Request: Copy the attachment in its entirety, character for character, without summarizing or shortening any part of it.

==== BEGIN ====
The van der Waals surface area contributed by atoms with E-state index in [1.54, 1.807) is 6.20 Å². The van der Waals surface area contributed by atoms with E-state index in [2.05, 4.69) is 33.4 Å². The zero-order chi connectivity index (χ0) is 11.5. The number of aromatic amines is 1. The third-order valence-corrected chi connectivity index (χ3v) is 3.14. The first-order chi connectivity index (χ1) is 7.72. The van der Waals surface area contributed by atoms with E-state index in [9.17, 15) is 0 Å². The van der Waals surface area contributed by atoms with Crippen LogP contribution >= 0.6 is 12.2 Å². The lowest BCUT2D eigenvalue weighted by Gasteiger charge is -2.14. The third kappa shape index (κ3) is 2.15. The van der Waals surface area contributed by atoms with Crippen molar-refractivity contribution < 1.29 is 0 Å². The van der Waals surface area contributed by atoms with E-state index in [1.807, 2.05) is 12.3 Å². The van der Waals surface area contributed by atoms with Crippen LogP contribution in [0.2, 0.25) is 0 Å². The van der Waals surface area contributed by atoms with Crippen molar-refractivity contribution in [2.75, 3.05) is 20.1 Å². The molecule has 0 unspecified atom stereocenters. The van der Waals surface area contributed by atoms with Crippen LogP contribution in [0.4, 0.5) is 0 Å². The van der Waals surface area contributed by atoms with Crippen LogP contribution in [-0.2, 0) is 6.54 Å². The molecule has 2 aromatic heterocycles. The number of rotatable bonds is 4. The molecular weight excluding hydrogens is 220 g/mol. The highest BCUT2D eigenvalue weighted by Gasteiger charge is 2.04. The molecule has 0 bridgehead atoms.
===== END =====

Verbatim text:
The van der Waals surface area contributed by atoms with E-state index in [1.54, 1.807) is 6.20 Å². The van der Waals surface area contributed by atoms with E-state index in [2.05, 4.69) is 33.4 Å². The zero-order chi connectivity index (χ0) is 11.5. The number of aromatic amines is 1. The third-order valence-corrected chi connectivity index (χ3v) is 3.14. The first-order chi connectivity index (χ1) is 7.72. The van der Waals surface area contributed by atoms with E-state index in [9.17, 15) is 0 Å². The van der Waals surface area contributed by atoms with Crippen LogP contribution >= 0.6 is 12.2 Å². The lowest BCUT2D eigenvalue weighted by Gasteiger charge is -2.14. The third kappa shape index (κ3) is 2.15. The van der Waals surface area contributed by atoms with Crippen molar-refractivity contribution < 1.29 is 0 Å². The van der Waals surface area contributed by atoms with E-state index in [1.807, 2.05) is 12.3 Å². The van der Waals surface area contributed by atoms with Crippen LogP contribution in [0.2, 0.25) is 0 Å². The van der Waals surface area contributed by atoms with Crippen molar-refractivity contribution in [2.75, 3.05) is 20.1 Å². The molecule has 0 unspecified atom stereocenters. The van der Waals surface area contributed by atoms with Crippen LogP contribution in [0.4, 0.5) is 0 Å². The van der Waals surface area contributed by atoms with Crippen LogP contribution in [-0.2, 0) is 6.54 Å². The molecule has 2 aromatic heterocycles. The number of rotatable bonds is 4. The molecular weight excluding hydrogens is 220 g/mol. The highest BCUT2D eigenvalue weighted by Gasteiger charge is 2.04. The molecule has 0 bridgehead atoms.